At a congressional hearing this week, James Hansen, the NASA climate
scientist who exactly twenty years ago alerted Congress and the world
to the dangers of global warming, compared the chief executives of Big
Oil to the tobacco moguls who denied that nicotine is addictive or that
there's a link between smoking and cancer. Hansen,
who the administration has tried again and again to silence, said these barons of black gold should be tried for committing crimes against humanity and nature in opposing efforts to deal with global warming.
Perhaps those sweetheart deals in Iraq should be added to his proposed indictments. They have been purchased at a very high price. Four thousand American soldiers dead, tens of thousands permanently wounded for life, hundreds of thousands of dead and crippled Iraqis plus five million displaced, and a cost that will mount into trillions of dollars. The political analyst Kevin Phillips says America has become little more than an "energy protection force," doing anything to gain access to expensive fuel without regard to the lives of others or the earth itself. One thinks again of Daniel Plainview in THERE WILL BE BLOOD. His lust for oil came at the price of his son and his soul.
McCain's Green Economy: Drill, Baby, Drill
Here's one perspective on McCain's energy policy:
"When it comes to the environment, John McCain only has the interests of Big Oil at heart. That's why he has over 22 Big Oil lobbyists advising him. That's why he favored lifting the moratorium on off-shore drilling -- a move that prompted Big Oil to donate over $1 million to his campaign."
read more | digg story
Legislative Climate Change Targets in the 110th Congress
For those of you teaching climate change, WRI has a great comparison of the emission reduction targets of various legislative proposals. WRI analysis of US climate legislation targets The World Resources Institute’s analysis of emissions targets and cumulative emissions budgets attempts to compare on a consistent basis the GHG reductions from explicit carbon caps and complementary policies contained in climate proposals. Emissions from capped sectors are calculated based on the text of the respective legislation. For sectors that are not covered by the legislation, emissions are estimated to continue uncontrolled in line with projections published by EPA. WRI disclaims: "This analysis is not a projection of actual future emissions under the various proposals nor is it an analysis of economic impacts resulting from the enactment of these policies."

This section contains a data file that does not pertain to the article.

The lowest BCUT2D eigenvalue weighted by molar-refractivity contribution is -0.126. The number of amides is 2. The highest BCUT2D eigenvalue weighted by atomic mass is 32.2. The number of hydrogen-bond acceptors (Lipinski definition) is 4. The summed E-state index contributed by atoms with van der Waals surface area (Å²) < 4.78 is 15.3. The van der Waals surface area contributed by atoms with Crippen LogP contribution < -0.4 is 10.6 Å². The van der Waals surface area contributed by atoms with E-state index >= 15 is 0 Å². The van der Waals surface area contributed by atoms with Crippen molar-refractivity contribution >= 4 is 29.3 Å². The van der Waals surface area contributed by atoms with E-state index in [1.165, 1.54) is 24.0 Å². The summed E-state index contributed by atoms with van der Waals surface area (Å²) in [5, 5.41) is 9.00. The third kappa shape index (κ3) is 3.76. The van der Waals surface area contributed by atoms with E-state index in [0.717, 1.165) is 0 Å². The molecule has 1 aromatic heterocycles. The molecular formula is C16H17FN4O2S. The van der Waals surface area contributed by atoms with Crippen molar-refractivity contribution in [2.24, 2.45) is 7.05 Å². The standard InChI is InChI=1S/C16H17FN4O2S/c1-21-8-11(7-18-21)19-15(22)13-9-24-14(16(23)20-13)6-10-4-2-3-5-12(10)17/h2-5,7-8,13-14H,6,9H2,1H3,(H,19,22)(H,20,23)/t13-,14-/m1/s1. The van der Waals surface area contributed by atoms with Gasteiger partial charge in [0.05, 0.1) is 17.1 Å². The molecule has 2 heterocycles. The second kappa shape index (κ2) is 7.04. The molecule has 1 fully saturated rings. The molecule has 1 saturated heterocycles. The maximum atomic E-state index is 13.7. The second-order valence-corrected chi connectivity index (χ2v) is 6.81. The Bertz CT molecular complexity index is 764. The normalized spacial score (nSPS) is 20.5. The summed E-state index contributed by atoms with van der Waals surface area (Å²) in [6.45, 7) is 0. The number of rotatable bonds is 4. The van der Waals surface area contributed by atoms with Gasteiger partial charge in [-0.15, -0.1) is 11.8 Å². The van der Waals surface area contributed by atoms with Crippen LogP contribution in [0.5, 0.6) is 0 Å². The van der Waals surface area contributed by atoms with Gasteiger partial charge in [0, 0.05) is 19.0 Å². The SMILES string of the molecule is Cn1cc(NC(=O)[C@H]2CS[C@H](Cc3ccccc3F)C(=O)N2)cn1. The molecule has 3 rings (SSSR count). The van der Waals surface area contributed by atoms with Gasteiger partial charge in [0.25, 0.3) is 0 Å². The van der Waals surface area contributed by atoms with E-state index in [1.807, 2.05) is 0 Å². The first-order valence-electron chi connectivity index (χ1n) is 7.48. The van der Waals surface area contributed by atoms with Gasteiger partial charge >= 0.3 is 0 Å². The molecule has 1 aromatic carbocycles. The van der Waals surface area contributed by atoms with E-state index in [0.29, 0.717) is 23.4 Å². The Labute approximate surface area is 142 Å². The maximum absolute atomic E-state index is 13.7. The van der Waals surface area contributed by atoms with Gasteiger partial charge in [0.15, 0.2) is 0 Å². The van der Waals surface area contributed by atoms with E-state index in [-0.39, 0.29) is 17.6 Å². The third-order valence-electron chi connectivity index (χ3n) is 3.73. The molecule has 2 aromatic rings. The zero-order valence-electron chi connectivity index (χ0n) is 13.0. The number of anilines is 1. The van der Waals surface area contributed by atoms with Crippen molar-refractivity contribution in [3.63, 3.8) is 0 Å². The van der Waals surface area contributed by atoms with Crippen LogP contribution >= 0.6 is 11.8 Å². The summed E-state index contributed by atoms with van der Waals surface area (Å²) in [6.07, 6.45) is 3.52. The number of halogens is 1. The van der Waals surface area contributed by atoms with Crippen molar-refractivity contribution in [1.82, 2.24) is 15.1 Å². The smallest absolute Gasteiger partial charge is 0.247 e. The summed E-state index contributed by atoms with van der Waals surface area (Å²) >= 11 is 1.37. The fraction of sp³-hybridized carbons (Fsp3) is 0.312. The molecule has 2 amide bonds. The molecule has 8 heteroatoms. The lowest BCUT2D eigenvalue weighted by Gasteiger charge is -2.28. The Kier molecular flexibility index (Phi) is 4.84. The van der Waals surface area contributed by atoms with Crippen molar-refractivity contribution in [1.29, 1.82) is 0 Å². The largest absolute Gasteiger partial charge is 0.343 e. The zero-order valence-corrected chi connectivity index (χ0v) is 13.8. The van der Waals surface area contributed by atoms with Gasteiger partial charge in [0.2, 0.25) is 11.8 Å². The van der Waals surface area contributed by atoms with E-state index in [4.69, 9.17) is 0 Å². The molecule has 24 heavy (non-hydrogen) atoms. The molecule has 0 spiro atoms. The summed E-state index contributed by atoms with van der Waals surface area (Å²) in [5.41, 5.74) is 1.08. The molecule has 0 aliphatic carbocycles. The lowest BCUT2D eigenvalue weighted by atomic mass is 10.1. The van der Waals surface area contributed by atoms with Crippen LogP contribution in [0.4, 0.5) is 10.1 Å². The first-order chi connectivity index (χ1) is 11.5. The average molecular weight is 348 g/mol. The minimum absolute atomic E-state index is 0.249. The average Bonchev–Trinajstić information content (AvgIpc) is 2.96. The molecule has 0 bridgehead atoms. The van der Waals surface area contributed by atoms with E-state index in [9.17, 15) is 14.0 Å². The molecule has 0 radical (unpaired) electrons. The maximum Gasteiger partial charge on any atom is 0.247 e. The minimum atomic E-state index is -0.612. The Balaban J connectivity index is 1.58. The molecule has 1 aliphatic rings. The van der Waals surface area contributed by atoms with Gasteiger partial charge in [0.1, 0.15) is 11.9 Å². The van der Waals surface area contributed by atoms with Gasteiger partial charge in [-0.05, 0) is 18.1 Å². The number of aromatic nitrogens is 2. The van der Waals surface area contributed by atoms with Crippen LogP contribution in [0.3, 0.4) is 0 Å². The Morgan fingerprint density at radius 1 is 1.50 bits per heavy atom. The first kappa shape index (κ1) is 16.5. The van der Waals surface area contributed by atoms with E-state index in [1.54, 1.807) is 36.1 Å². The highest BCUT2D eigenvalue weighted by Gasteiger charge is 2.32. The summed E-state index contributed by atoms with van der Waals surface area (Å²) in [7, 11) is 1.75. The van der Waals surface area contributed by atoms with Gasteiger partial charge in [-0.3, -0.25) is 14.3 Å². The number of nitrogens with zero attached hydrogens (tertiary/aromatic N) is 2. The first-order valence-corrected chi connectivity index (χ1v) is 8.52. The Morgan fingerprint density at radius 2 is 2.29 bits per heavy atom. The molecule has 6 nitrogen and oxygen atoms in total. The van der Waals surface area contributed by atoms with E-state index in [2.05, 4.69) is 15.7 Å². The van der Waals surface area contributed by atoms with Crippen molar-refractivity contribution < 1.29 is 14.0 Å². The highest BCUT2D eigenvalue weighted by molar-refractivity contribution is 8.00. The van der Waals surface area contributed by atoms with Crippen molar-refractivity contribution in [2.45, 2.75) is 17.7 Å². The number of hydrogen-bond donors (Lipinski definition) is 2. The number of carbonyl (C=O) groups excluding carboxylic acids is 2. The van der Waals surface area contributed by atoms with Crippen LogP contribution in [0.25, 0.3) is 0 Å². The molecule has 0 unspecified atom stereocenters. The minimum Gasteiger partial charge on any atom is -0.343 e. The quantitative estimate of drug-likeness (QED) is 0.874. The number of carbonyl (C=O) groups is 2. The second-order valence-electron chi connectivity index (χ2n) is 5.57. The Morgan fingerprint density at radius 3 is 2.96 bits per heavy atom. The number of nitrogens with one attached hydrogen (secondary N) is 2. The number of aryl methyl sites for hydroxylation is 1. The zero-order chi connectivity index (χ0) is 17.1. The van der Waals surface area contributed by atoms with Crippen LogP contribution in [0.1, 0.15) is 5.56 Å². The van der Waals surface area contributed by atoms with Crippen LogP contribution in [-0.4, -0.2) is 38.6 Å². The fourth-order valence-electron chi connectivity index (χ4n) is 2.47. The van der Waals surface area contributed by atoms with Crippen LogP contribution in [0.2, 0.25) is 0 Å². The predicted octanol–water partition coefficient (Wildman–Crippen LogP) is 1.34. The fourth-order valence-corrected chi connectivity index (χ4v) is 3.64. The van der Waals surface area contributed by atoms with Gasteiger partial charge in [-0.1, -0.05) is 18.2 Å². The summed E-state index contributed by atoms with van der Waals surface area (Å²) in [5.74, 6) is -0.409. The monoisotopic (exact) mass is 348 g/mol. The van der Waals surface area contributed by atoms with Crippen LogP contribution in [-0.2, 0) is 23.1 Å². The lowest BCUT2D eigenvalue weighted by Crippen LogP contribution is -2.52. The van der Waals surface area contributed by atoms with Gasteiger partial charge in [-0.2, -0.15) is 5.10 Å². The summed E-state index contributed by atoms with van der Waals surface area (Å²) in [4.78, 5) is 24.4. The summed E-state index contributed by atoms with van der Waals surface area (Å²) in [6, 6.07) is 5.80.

September 17, 2008
Palin can't get her energy facts straight
The Washington Post Fact Checker Michael Dobbs has awarded Sarah Palin four Pinocchios (the worst lie possible) for continuing to claim that she oversees "nearly 20 percent of the U.S. domestic supply of oil and gas" as Governor of Alaska. Fact-checker Post on Palin The real figure is 7.4%. Besides which, the whole claim is complete campaign hyperbole because no Governor has substantial responsibility for managing production of oil and gas on federal, tribal, and private lands. The scary thing is that Palin has been touted by John McCain as the most knowledgable person in America on energy issues. That's a good measure of McCain's ability to assess and recruit 1st class talent if he became president.
As Dobbs observed Palin has been having trouble getting her basic energy statistics straight.
Last week, Sarah Palin told Charlie Gibson of ABC News that her state, Alaska, produced "nearly 20 percent of the U.S. domestic supply of energy." Yesterday, she told a campaign rally in Golden, Colorado, that she had been responsible for overseeing "nearly 20 percent of the U.S. domestic supply of oil and gas." Both claims are way off.
While Alaska is a leading producer of crude oil, it produces relatively little natural gas, hardly any coal, and no nuclear power. Its share of oil production has been declining sharply, and now ranks lower than Texas and Louisiana. As the following table shows, Alaska is the ninth largest energy supplier in the United States, accounting for a modest 3.5 percent share of the nation's total energy production.
|State||Total production||Percent of U.S. Total|
|Texas||10,829 Trillion Btu||15.6|